What did doctors carry in their travel bags in 1916? That's the question I have been seeking to answer for several months now. As a medical student who is interested in the history of medicine, this topic has piqued my curiosity.
Thermometers are used to measure the temperature of a patient's body.
The most common type of thermometer is a glass thermometer, which consists of a glass tube containing alcohol and mercury. The liquid inside the tube is at room temperature and below, but as it approaches body temperature (98 degrees), it expands and rises in the tube.
Though they're not as common today, mercury thermometers were used prior to World War II because they could withstand higher temperatures than other types of thermometers could handle.
They were also easier to calibrate than other types of thermometers and more precise; however, mercury has been banned from medical use since the 1970s because it can be toxic if swallowed or inhaled by patients or healthcare providers who work with these devices regularly.
A small lamp was another piece of equipment that doctors carried in their bags. The use of a small lamp enabled them to check for signs of infection, such as redness or swelling around an injury or wound. They could also use it to look for signs of shock (low blood pressure), fever, dehydration, hypothermia and other conditions.
You can use the compass to navigate, find direction, and determine latitude and longitude.
First, position the needle so that it points north (the northern hemisphere). Then wrap a cloth around it to create a friction device that will keep it from moving around as you move around with your kit. You can also use this method with a pencil if you don't have any cloth available.
Doctors used to carry a lot of dry food with them on their travels. This was because it lasted longer than other foods, and it also made it easier for doctors to travel light. They could store some of this dry food in their bags, and it wouldn't spoil if they didn't eat it for a long time.
The most common type of dry food that doctors carried was oatmeal—it's cheap, easy to prepare, and full of nutrients! There were also dried meats like beef jerky or chicken legs which were also good sources of protein; these foods didn't need refrigeration either! Doctors would store these items inside special waterproof containers that kept out moisture so nothing got moldy (gross).
Another advantage about carrying dried goods is that they are portable: all you need is some hot water from any source at all (like boiling water), stir everything together until the consistency looks right then eat up!
You may be surprised to learn that many of the doctors who traveled in 1916 carried writing materials. The most popular was the pencil, which was used for writing and signing documents. Pencils were inexpensive and easy to carry in one's pocket or bag. People wrote with them on paper, not on tablets like we do today. Pens were more expensive than pencils and reserved for signatures only since they required more care and maintenance than a basic writing instrument like a pencil did.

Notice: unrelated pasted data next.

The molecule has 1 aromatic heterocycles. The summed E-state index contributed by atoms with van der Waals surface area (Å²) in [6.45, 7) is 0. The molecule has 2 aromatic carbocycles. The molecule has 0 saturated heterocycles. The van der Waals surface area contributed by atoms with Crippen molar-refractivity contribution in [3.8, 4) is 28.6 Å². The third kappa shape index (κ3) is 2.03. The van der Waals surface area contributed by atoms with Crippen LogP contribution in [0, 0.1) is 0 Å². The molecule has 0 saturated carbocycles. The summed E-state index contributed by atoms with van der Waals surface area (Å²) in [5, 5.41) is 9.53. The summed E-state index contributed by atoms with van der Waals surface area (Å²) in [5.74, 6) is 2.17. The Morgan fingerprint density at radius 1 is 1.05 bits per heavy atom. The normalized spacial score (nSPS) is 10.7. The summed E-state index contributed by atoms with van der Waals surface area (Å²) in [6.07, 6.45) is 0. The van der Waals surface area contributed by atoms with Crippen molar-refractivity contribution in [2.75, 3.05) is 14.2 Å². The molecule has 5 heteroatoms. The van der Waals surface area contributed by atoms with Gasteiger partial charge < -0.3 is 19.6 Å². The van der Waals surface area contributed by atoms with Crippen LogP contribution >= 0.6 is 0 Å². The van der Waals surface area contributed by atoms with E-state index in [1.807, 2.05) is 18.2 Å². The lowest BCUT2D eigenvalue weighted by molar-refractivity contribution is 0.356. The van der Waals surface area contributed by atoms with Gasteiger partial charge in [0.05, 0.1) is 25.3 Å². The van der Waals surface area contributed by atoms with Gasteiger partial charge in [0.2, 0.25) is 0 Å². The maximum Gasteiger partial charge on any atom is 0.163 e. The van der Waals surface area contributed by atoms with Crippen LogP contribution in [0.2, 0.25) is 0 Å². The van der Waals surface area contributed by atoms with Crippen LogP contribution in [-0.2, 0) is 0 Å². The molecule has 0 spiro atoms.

Pens were made from metal or hard rubber (which was once commonly used in early tools) and held ink inside through an internal reservoir system called the filler mechanism—no need to dip! Fountain pens require more care than rollerballs or ballpoints because they're more susceptible to damage by sitting upright too long without being capped properly; however, if you're very careful about how you use them, fountain pens will last longer than any other type of pen on the market today!
A syringe is a device for injecting liquid into or withdrawing liquid from a container. Syringes are commonly used in medical applications to inject drugs and in food preparation to transfer liquids.
The following instruments were needed for minor surgery:
The doctors of 1916 carried a number of medicines in their travel bags. They had nitro-glycerine to treat heart attacks and ipecac for poisoning. Ipecac is an expectorant which induces vomiting. It was once used as a treatment for some kinds of poisoning, including cyanide and strychnine. However, it has since been replaced by better treatments such as activated charcoal or atropine sulfate.
In addition to these two drugs, the doctors also carried other medicines with them in their bags for various ailments: chloroform for pain relief; morphine sulfate (a narcotic) to relieve pain when needed; potassium iodide pills that prevent radiation sickness after exposure to nuclear fallout; quinine sulfate (an anti-malarial drug) to treat malaria if necessary
Cotton bandages are a natural product and can be used to cover wounds or make a sling to support a broken arm. They are also easy to carry, cheap, and absorbent. What’s not to love?
With all the advances in medicine since 1916, it's amazing to think of how much more advanced the field has become. No longer do you need to travel with your own doctor or bring your own medicine; instead, modern doctors have access to a wide range of high-quality medications that are accessible and affordable. This means they can treat you any time, anywhere—even if you're far away from home!
The best part is that because doctors can now get their patients the medical care they need so easily without having to worry about traveling long distances, their treatment options are wider than ever before.
The 1916 medical bag is a fascinating look at the tools that doctors carried in their day-to-day lives. It's easy to think of them as relics of another time, but they had many features that we would find useful today! With the right supplies, even an inexperienced person could save someone's life in an emergency situation.